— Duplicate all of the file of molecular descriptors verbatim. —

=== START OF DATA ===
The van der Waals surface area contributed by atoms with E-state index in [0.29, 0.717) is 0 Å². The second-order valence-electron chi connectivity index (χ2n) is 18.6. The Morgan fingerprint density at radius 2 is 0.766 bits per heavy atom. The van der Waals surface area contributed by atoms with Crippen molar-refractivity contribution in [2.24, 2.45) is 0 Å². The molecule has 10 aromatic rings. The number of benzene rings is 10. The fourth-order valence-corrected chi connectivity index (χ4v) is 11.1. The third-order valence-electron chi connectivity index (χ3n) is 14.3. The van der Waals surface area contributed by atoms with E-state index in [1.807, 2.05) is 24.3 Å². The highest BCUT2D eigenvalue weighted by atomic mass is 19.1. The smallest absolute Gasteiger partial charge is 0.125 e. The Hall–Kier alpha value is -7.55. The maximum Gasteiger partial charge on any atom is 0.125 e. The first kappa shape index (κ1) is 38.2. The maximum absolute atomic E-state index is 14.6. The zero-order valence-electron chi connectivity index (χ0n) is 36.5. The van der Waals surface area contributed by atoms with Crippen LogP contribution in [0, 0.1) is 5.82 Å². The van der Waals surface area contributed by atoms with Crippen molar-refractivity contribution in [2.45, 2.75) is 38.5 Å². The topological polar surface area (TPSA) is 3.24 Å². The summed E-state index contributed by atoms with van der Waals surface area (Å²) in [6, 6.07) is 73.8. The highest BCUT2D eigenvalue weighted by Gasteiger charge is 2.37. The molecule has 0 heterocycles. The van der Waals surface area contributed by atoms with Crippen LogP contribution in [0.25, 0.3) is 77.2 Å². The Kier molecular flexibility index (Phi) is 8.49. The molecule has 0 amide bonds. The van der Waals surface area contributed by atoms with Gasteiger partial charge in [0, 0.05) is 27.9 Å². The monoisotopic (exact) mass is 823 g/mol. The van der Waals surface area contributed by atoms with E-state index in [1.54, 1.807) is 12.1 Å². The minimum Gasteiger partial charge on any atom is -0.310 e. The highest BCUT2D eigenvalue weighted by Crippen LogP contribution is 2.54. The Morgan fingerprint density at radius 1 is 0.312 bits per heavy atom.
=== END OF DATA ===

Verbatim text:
The van der Waals surface area contributed by atoms with E-state index in [0.29, 0.717) is 0 Å². The second-order valence-electron chi connectivity index (χ2n) is 18.6. The Morgan fingerprint density at radius 2 is 0.766 bits per heavy atom. The van der Waals surface area contributed by atoms with Crippen molar-refractivity contribution in [2.24, 2.45) is 0 Å². The molecule has 10 aromatic rings. The number of benzene rings is 10. The fourth-order valence-corrected chi connectivity index (χ4v) is 11.1. The third-order valence-electron chi connectivity index (χ3n) is 14.3. The van der Waals surface area contributed by atoms with E-state index in [1.807, 2.05) is 24.3 Å². The highest BCUT2D eigenvalue weighted by atomic mass is 19.1. The smallest absolute Gasteiger partial charge is 0.125 e. The Hall–Kier alpha value is -7.55. The maximum Gasteiger partial charge on any atom is 0.125 e. The first kappa shape index (κ1) is 38.2. The maximum absolute atomic E-state index is 14.6. The zero-order valence-electron chi connectivity index (χ0n) is 36.5. The van der Waals surface area contributed by atoms with Crippen LogP contribution in [0, 0.1) is 5.82 Å². The van der Waals surface area contributed by atoms with Crippen molar-refractivity contribution in [2.45, 2.75) is 38.5 Å². The topological polar surface area (TPSA) is 3.24 Å². The summed E-state index contributed by atoms with van der Waals surface area (Å²) in [6, 6.07) is 73.8. The highest BCUT2D eigenvalue weighted by Gasteiger charge is 2.37. The molecule has 0 heterocycles. The van der Waals surface area contributed by atoms with Crippen LogP contribution in [0.25, 0.3) is 77.2 Å². The Kier molecular flexibility index (Phi) is 8.49. The molecule has 0 amide bonds. The van der Waals surface area contributed by atoms with Gasteiger partial charge in [0, 0.05) is 27.9 Å². The monoisotopic (exact) mass is 823 g/mol. The van der Waals surface area contributed by atoms with E-state index in [1.54, 1.807) is 12.1 Å². The minimum Gasteiger partial charge on any atom is -0.310 e. The highest BCUT2D eigenvalue weighted by Crippen LogP contribution is 2.54. The Morgan fingerprint density at radius 1 is 0.312 bits per heavy atom.